He is Muhammad Jamil ibn `Umar ibn Muhammad ibn Hasan ibn `Umar Ash-Shatti. Coming from a well-known Iraqi family from the city of Baghdad in origin, he was born and lived his life in Damascus.
This very scholar is the cousin of Imam Mustafa ibn Ahmad Ash-Shatti (d. 1348) – author of The Divine Texts – , the great grandson of one of the Revivers of the Religion, Imam Hasan Ash-Shatti (d. 1274) and one of the students of one of the Revivers of the Religion, Imam `Abdullah Sufan Al-Qaddumi (d. 1331).
Born in the year 18 Safar 1300, he was raised in a house of knowledge from his father, the Shaikh, `Umar Afandi Ash-Shatti (d. 1337). He started his beginning knowledge with him and also his uncle, `Umar Murad Afandi (d. 1314). Then he would go to his paternal uncle, Shaikh Abul Fath Al-Khatib and take inheritance and fiqh, along with whatever he took from his father as well.
He then moved on and took knowledge from his paternal uncle, the Shaikh, Ahmad Ash-Shatti (d. 1316). He studied theology and fiqh with him and also began to make a detailed study of hadith with the Shaikh, the scholar Bakri Al-`Attar (d. 1320).
He also studied hadith with the Shaikh, Badr ud-Din Al-Maghribi (d. 1354), Jamal ud-Din Al-Qasimi (d. 1332) and others scholars of Damascus of high rank and regard. He took ijazahs of teaching and high level from many of these scholars, particularly in the science of hadith, the six collections, tafsir, Hanbali fiqh and inheritance. He was also alive to sit with and take from the peerless author and grand Imam, `Abdullah Sufan Al-Qaddumi (d. 1331).
Soon he reached the level of mufti and was told to give fatawa while in Damascus. It would be not long after reaching the rank of faqih that he would also start authoring books. In the year 1317 he authored a book on the history of the prominent Hanafi family, the Farfur tribe that covered their scholarship and righteousness.
In the year 1322 he printed another text on rhyming together the different sciences of the Revealed Law and making it simple to memorise for students of knowledge. Between the years 1323-1324 he put together a history book on the scholars of Damascus for the past century or more.
The next text came in 1329 when he made more texts and another book that rhymed covering the science of inheritance. Two years later he put together a book on the legal code utilised by the Turks.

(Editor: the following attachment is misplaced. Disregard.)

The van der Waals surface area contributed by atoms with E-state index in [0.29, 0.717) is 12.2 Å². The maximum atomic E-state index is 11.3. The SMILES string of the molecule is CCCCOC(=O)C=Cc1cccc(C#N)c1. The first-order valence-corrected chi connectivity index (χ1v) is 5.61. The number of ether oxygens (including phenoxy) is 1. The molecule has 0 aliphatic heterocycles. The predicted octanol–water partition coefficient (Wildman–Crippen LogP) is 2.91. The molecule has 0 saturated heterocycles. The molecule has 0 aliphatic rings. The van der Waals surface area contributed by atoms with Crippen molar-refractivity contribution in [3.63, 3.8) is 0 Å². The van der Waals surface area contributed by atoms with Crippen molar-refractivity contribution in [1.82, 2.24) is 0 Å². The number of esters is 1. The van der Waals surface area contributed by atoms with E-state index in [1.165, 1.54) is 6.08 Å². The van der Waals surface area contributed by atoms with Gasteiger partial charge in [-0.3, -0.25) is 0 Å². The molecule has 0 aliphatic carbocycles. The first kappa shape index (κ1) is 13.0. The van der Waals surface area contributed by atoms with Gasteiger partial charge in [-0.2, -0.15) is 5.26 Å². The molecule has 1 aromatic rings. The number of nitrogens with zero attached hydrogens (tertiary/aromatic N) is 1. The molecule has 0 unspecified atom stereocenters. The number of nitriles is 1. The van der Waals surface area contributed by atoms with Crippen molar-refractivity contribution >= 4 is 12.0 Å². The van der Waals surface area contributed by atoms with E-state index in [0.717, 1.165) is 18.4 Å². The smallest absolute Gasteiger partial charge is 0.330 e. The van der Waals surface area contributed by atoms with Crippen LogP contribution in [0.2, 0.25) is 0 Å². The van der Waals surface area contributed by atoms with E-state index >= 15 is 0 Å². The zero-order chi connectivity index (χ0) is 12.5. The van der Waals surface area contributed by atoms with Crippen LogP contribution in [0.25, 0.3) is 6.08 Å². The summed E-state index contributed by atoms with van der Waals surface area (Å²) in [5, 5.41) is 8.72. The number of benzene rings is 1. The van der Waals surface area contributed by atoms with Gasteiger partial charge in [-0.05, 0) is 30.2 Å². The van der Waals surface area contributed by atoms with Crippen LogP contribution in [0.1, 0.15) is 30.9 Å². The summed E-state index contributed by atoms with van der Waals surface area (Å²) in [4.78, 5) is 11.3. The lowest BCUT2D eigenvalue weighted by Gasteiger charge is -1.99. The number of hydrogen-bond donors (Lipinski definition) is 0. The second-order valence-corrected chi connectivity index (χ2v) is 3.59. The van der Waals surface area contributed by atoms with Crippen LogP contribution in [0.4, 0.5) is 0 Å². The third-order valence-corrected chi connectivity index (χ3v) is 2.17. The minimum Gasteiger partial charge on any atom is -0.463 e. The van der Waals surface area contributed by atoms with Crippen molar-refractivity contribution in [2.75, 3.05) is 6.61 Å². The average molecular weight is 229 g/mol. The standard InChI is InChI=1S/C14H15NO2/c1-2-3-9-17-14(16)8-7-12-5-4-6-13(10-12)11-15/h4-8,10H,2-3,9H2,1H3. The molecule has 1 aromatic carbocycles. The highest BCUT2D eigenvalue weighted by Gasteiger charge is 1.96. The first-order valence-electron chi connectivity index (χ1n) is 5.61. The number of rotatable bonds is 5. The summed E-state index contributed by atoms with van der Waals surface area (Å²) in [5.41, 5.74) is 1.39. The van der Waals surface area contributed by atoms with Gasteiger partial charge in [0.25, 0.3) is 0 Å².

After this came his work on Hanbali scholars up to his era which he completed in the year 1339. The year directly after he put together a text dealing with the topic of the Wahhabi cult and their arguments followed by another text in 1350 tackling the topic of the Qadiyani movement (after he received a letter from one of their leaders).
In the year 1360 he wrote stinging rebuttal against a Maliki faqih who allowed the printing of mushafs using modern spelling and contradicting the mushaf of `Uthman. In the year 1363 he printed another text on inheritance that went further with more details and covered modern issues.
The faqih also wrote a book detailing issues differed in with Hanafi scholars particularly when a woman has been raped by her father-in-law and the status of her husband and so forth.
Shaikh Muhammad Jamil Ash-Shatti continued a writing career that inspired him to bring into print once again rare works by his Shatti ancestors. An entire treasure chest of different works was put together and disseminated in Damascus and the rest of the Muslim world. An entirely new generation of students of knowledge were introduced to books that they had not seen before or perhaps had fallen out of circulation among new students.
In terms of the post of Faqih, he was head of some Courts in Damascus in the year 1313 and also wrote the rulings down in the `Ammarah court. He went on to head another court at the Damascus gate in the year 1327 and was made chief judge of his area in the Redressing of Offenses office portion of the Court. He then became chief judge in the courts and head for the Hanbalis in the non-sentencing courts (which brought him to be a Qadi) and head in the Damascus Courts in the year 1348.
Even during this busy time, he was still teaching fiqh, creed and inheritance in the Umayyad Family Masjid from the time he started in the year 1334. In the year 1352 he was asked to be the khatib in Al-Madrasat ul-Badra’iyyah. All in all the Qadi and Faqih left a vast inheritance of books to the Ummah for use by the laity and elite alike.
He would breathe his last in the year 1379, may Allah reward him and give him good.
 cf. Ash-Shatti’s A`yan Dimashq, vol.2, pp. 433-435 for the Shaikh’s personal account and then Shaikh Muhammad Bahjat Al-Baitar’s death notice and details in vol.1, pp. 5-11 in the said work.